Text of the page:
TGC’s “Thorns & Thistles” column seeks to apply wisdom with practical advice about faith, work, and economics. If you have a question on how to think about and practice your work in a way that honors God, let us know at [email protected].
Is it selfish to buy things to make my house more beautiful?
Thank you for the heart behind this question. Your desire for an unselfish, cross-shaped life is admirable, and such humility is a prelude to many divine blessings (Prov. 15:33; James 4:6–10; 1 Pet. 5:5–7).
I understand your hesitancy. When your financial resources could be used to fund mission work or care for the poor, it can feel self-centered to buy a rug for the living room or a painting for the wall. Let me offer another perspective.
Full disclosure: I’m married to a visual artist and her paintings and writings inform these reflections.
God Makes Things Beautiful
We worship the Lord who makes all things beautiful, from the lush beauty of the original creation to the jewel-encrusted new creation coming when our Lord returns (Gen. 1; Rev. 21). The Lord takes pleasure in his gorgeous works.
We worship the Lord who makes all things beautiful, from the lush beauty of the original creation to the jewel-encrusted new creation.
Beauty was also part of the Lord’s plan for ancient Israel, as they experienced liberation from Egypt and moved toward the promised land. The first shared activity for the freed slaves was the construction of the tabernacle—a community art project! Read Exodus 25–36, especially 31:1–11 and 35:30–36:7. Notice the care and colors, creativity and skill deployed for this display of the divine presence. The first “filling of the Spirit” in Scripture is found in Bezalel and his team.
Beware the Idol of Beauty
Of course, beauty can become an idol, and the Israelites were warned against constructing anything that would turn their hearts away from the one Lord God of Israel. This wasn’t a repudiation of created beauty but a warning that our God cannot be reduced to anything made by our hands (Isa. 44; Rom. 1:18–32). Even the early church faced this challenge (I John 5:21).
It’s possible for us to fall into this as well. If you decorate with a self-centered extravagance—a constant focus on how things appear or a driving need to have the latest decor—then it’s time to examine your heart. Your ambition for beauty shouldn’t take God’s place in your affections. It will never bear the weight of making you happy.
Instead, your desire for beauty should grow out of your love for God and neighbor. But it isn’t easy—Christians have been wrestling with this for centuries.
With the coming of Jesus, God’s people felt liberated to celebrate and communicate the gospel with art. From the first symbols of worship to the detail in medieval manuscripts to the explosion of artistic expression in the last 500 years, beauty has been intertwined with Christian spirituality.
Over the past 1,900 years, there have been conflicts in the church over artistic expressions connected to worship. Iconodules in all traditions believe icons and other forms of visual representation of the Christian message help with devotion, especially for the illiterate. Iconoclasts see idolatry and superstition overtaking the gospel and argue for minimal adornment.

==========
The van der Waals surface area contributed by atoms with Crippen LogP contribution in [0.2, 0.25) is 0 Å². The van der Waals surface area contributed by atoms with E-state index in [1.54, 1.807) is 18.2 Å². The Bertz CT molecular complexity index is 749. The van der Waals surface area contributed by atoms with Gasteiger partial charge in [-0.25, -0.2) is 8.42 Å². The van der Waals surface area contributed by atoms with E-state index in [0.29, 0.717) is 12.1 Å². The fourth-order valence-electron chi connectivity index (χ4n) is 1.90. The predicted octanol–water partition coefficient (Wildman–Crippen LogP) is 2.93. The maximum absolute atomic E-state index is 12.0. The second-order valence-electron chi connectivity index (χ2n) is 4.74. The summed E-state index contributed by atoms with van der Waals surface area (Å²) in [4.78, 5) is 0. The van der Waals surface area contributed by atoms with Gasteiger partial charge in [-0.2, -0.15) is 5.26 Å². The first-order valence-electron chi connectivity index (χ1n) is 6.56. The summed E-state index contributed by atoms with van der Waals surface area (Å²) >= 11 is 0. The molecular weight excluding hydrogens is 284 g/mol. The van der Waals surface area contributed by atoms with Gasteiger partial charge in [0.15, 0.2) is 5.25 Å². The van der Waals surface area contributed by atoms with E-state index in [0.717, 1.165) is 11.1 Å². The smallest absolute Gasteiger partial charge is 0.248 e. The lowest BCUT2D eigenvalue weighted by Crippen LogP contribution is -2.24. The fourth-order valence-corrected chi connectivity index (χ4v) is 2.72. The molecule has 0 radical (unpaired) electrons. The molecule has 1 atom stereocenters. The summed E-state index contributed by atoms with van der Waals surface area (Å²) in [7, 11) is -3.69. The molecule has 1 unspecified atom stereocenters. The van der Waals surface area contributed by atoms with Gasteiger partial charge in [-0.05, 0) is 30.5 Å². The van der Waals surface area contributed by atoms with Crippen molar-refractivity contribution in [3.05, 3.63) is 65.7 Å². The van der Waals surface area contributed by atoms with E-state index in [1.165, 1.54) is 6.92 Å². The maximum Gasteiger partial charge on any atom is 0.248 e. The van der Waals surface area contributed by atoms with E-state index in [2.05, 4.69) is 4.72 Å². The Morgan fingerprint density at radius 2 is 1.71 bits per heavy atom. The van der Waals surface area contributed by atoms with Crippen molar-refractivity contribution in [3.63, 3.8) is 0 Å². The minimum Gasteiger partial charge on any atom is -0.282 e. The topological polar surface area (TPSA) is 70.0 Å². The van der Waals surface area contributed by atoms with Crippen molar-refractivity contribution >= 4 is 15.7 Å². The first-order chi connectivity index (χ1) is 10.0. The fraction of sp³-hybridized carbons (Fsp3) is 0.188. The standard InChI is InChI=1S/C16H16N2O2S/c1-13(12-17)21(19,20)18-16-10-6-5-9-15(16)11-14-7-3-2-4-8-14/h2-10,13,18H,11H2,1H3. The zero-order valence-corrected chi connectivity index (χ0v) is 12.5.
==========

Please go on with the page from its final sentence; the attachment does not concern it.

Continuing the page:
The reformers were divided here, with Anglican and Lutheran traditions more accommodating of artistic beauty and Anabaptist and Reformed traditions focused on hearing the Word and simplistic architecture and adornment in homes. These conflicts still inform how people see beauty and the arts.
For the past century, appreciation of the fine arts and visual beauty has been growing in gospel-centered churches. In the mid-20th century, Hans Rookmaaker and Francis Schaeffer emphasized the goodness of art and beauty as an expression of the Creator for the broader evangelical world. Today, artists such as Makoto Fujimura bring their creativity and insights to God’s people, with beauty as part of a trifecta (beauty, goodness, and truth) of divine revelation.
But what does that mean for your living room?
Decorating as Worship
It’s good to give money to care for the poor and support missions. But as your budget allows, it’s also good to decorate your home as an act of worship. Color and light, imagery and words that evoke wonder and joy, and expressions of culture that draw us to the Creator are all good.
Your desire for beauty should grow out of your love for God and neighbor.
If possible, display original works of art. Your investment in living artists, especially Christians, helps to create and cultivate culture. The art in your home doesn’t all have to be overtly religious or realistic. Abstract and expressionist works can tell a story as profound as a seascape or still life. Family photos, children’s coloring, and other handmade items make a house feel welcoming.
This attentiveness to beauty will enliven your hospitality. Family, friends, and colleagues you host around your table will be inspired and refreshed.
In a world where we’re besieged with apocalyptic fears, constant crises, and artistic license glorifying anything but God, beauty rooted in reverence and gratitude, hope and joy will be a witness used by the Holy Spirit to awaken hunger for the Lord and bring peace to our hearts. Such efforts aren’t a waste of time and money but reflections of our Lord’s goodness for all who experience our homes.